Islamic Law in the News Roundup

ISLAMIC LAW IN THE NEWS The East Java branch of Indonesia's largest Islamic organizations, Nahdlatul Ulama, recently announced its fatwā that forbid the use of cryptocurrency as ḥarām under Islamic law. A wedding in Afghanistan's Nangarhar province turned deadly as the Taliban reportedly shot three attendees over an argument on whether playing music was forbidden … Continue reading Islamic Law in the News Roundup

Islamic Law in the News Roundup

ISLAMIC LAW IN THE NEWS After retiring from the NBA, Hakeem Olajuwon launched a successful career in real estate, all the while avoiding borrowing money for his acquisitions that would result in paying or charging interest, which contradicts his faith. Al Barakeh Wheat - a project founded by two Jordanians - teaches people how to … Continue reading Islamic Law in the News Roundup

Weekend Scholarship Roundup

In "Abortion and Rape Laws in Pakistan: A Sharī‘ah Based Analysis" (SSRN, September 17, 2021), Qurratul Minhas (International Islamic University, Islamabad) and Samia Maqbool Niazi (International Islamic University, Islamabad) discuss rulings on rape and abortion in classical Islamic law to point to what they consider to be gaps in current Pakistani laws dealing with the … Continue reading Weekend Scholarship Roundup

Studying a Lived Law: An Interview with Yossef Rapoport

This interview was conducted by Omar Abdel-Ghaffar (Harvard University, PhD student). This interview is part of the Islamic Law Blog’s Roundtable on Islamic Legal History & Historiography, edited by Intisar Rabb (Editor-in-Chief) and Mariam Sheibani (Lead Blog Editor), and introduced with a list of further readings in the short post by Intisar Rabb: “Methods and … Continue reading Studying a Lived Law: An Interview with Yossef Rapoport

Weekend Scholarship Roundup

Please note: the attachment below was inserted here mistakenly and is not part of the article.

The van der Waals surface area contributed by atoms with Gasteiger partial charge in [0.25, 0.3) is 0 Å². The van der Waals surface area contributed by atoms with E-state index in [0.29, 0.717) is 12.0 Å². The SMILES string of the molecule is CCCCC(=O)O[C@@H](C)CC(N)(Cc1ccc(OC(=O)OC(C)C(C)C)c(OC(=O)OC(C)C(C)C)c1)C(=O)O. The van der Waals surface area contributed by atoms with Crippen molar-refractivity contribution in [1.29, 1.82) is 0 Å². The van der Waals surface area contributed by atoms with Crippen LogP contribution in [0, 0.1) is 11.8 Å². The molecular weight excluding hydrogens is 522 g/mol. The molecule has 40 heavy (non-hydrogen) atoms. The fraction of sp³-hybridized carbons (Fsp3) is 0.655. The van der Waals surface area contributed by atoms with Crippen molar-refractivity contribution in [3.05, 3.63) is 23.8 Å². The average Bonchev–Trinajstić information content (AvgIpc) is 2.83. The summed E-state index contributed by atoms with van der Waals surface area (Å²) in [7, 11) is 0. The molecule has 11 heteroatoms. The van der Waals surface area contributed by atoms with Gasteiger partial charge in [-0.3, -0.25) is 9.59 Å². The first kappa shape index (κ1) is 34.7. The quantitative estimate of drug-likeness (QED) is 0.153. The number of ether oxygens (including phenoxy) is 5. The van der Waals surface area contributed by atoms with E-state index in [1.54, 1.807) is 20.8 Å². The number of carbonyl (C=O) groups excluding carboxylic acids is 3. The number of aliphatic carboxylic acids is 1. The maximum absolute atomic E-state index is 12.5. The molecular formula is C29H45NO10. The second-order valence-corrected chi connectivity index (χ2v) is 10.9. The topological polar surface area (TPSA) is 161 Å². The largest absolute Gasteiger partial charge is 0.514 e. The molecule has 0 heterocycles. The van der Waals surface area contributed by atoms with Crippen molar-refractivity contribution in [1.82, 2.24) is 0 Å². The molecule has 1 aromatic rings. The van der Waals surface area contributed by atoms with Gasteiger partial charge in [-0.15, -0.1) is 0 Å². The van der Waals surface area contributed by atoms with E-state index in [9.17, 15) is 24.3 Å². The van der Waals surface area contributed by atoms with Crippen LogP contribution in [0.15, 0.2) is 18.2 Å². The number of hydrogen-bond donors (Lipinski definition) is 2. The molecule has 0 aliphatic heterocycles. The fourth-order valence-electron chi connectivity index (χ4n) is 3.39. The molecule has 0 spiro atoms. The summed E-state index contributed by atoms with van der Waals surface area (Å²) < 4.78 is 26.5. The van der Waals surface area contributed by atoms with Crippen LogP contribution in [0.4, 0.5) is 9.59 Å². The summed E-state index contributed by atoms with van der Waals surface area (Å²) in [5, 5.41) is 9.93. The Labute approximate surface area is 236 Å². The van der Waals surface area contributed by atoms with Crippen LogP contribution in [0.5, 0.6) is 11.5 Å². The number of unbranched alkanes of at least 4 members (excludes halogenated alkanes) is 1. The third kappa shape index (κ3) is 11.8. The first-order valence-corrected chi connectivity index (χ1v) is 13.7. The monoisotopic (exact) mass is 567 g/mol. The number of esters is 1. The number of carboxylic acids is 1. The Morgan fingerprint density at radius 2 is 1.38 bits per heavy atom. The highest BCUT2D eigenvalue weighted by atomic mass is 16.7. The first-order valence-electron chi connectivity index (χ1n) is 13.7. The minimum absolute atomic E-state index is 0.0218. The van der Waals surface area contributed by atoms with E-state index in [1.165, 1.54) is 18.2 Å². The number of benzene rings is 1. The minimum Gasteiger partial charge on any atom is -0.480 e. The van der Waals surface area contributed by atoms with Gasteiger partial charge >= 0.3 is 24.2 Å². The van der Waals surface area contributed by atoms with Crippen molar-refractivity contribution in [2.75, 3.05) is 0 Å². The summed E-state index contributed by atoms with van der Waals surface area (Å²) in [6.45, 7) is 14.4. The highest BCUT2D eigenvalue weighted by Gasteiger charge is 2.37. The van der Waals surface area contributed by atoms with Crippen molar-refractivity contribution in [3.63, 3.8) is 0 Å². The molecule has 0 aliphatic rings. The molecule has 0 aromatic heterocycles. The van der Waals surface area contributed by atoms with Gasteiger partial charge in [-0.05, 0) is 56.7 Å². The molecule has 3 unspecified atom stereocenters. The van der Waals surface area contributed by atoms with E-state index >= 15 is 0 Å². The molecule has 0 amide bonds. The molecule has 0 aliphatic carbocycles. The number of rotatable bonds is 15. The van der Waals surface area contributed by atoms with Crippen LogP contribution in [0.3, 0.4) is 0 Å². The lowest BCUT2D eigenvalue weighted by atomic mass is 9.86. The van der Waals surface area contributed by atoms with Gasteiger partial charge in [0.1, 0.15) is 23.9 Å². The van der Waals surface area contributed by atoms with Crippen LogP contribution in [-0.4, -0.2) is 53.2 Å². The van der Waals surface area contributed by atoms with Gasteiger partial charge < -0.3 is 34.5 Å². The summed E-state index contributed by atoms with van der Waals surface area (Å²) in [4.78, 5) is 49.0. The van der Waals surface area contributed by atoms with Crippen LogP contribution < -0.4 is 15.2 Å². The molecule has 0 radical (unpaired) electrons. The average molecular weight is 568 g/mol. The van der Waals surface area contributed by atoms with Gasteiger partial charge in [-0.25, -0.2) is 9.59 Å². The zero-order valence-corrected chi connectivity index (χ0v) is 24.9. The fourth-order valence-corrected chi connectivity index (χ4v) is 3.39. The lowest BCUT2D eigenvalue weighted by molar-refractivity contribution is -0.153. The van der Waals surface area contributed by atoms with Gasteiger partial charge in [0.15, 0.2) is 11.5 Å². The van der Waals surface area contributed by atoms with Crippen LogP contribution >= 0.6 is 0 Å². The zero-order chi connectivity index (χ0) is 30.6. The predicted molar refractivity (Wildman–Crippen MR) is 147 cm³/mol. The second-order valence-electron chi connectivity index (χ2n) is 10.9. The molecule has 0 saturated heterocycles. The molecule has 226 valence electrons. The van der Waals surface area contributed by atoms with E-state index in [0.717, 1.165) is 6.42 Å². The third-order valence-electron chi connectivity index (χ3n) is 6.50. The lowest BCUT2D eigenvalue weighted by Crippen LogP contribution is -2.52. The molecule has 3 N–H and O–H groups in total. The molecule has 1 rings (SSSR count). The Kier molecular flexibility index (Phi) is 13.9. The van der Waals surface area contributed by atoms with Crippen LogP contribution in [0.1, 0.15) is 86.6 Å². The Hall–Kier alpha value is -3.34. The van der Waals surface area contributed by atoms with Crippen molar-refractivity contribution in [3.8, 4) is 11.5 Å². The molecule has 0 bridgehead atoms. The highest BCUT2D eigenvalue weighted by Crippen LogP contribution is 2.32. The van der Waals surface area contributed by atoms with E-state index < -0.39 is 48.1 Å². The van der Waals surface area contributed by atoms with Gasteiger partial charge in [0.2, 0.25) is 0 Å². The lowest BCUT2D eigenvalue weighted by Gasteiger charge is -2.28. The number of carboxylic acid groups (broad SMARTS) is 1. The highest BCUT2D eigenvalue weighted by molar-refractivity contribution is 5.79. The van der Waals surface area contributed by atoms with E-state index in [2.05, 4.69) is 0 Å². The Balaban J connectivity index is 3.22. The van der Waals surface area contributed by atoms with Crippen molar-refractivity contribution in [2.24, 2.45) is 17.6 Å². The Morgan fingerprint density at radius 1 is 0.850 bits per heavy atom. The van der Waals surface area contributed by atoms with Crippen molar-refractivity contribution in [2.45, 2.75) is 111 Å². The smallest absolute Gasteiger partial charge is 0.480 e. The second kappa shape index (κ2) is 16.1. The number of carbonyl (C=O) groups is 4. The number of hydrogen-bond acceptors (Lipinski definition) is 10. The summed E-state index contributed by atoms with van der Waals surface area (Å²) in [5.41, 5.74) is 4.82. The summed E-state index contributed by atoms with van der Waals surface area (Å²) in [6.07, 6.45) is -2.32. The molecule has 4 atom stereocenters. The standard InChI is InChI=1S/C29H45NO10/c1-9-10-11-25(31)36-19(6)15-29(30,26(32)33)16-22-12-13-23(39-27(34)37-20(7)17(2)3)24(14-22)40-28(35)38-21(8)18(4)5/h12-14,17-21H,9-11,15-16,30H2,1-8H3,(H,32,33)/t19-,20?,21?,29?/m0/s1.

In "Islamic Criminal Jurisprudence on the Offence of Trafficking in Persons: An Interpretation of Fasad fil Arz and Hadd Offence," Islamic Law & Law of the Muslim World eJournal, Muhammad Sohail and Ataullah Khan Mahmood address the topic of Hudood offences and their relationship to Islamic criminal jurisprudence. Raad Mozib Lalon reveals the economic effects … Continue reading Weekend Scholarship Roundup

Recent Scholarship: Kuran on Zakāt

This week’s issue of SSRN’s Islamic Law & Law of the Muslim World eJournal includes an article by Timur Kuran, Professor of Economics, Political Science, and Islamic Studies at Duke University, on the failure of early Islamic governments to use zakāt to advance personal liberties: "Zakat: Islam’s Missed Opportunity to Limit Predatory Taxation" Abstract One … Continue reading Recent Scholarship: Kuran on Zakāt

Sharīʿa Implementation in Northern Nigeria :: Zakāt and Endowments

These materials document, state by state, what each of the sharīʿa states is doing in respect of the collection and distribution of zakāt and the management of pious endowments (waqf, pl awqāf). The materials include early proposals by Sharia Implementation Committees or Councils of Ulama for official zakāt organizations, including the doctrinal background; all statutory materials … Continue reading Sharīʿa Implementation in Northern Nigeria :: Zakāt and Endowments

Debt and Bankruptcy in Classical Islamic Law

Student editor Esther Agbaje (Harvard Law School) explores classical Islamic law's basic conceptions of debt and bankruptcy. While the main Islamic texts, the Qur’ān and Sunna (records of the Prophet Muhammad's teachings), provide principles for fiscal  matters, these principles are not enough to establish systems as complex as those in modern finance with a guarantee of soundness in … Continue reading Debt and Bankruptcy in Classical Islamic Law

Wilāyat al-Faqīh and Collecting the Fifth: A Theory of Khums

By Mohammad Sagha The issue this paper seeks to address is how Ayatollāh Sayyīd Rūhullāh Khumaynī (d. 1386 sh./1989) conceptualized the collection of khums under the theory of the “Guardianship of the Jurisprudent” (wilāyat al-faqīh). The theory asserts the spiritual and practical authority of the Shīʿī jurist to govern in the absence of the twelfth … Continue reading Wilāyat al-Faqīh and Collecting the Fifth: A Theory of Khums

Authority and Khums in the Absence of the Imām: Reflections of Two Safavid-era Jurists

By Mohammad Sagha This post examines how two Ṣafavid-era jurists, Ḥussayn b. ʽAbd al-Ṣamad al-ʽĀmilī (d. 985/1577-8),[1] and Muḥammad Bāqir Majlisī (d. 1111/1698) conceptualized the authority to collect and spend the portion of khums[2]allocated for the Imām’s discretion (sahm al-Imām)[3] during the period of occultation.[4] Shīʽī legal reasoning regarding the allocation of khums is important … Continue reading Authority and Khums in the Absence of the Imām: Reflections of Two Safavid-era Jurists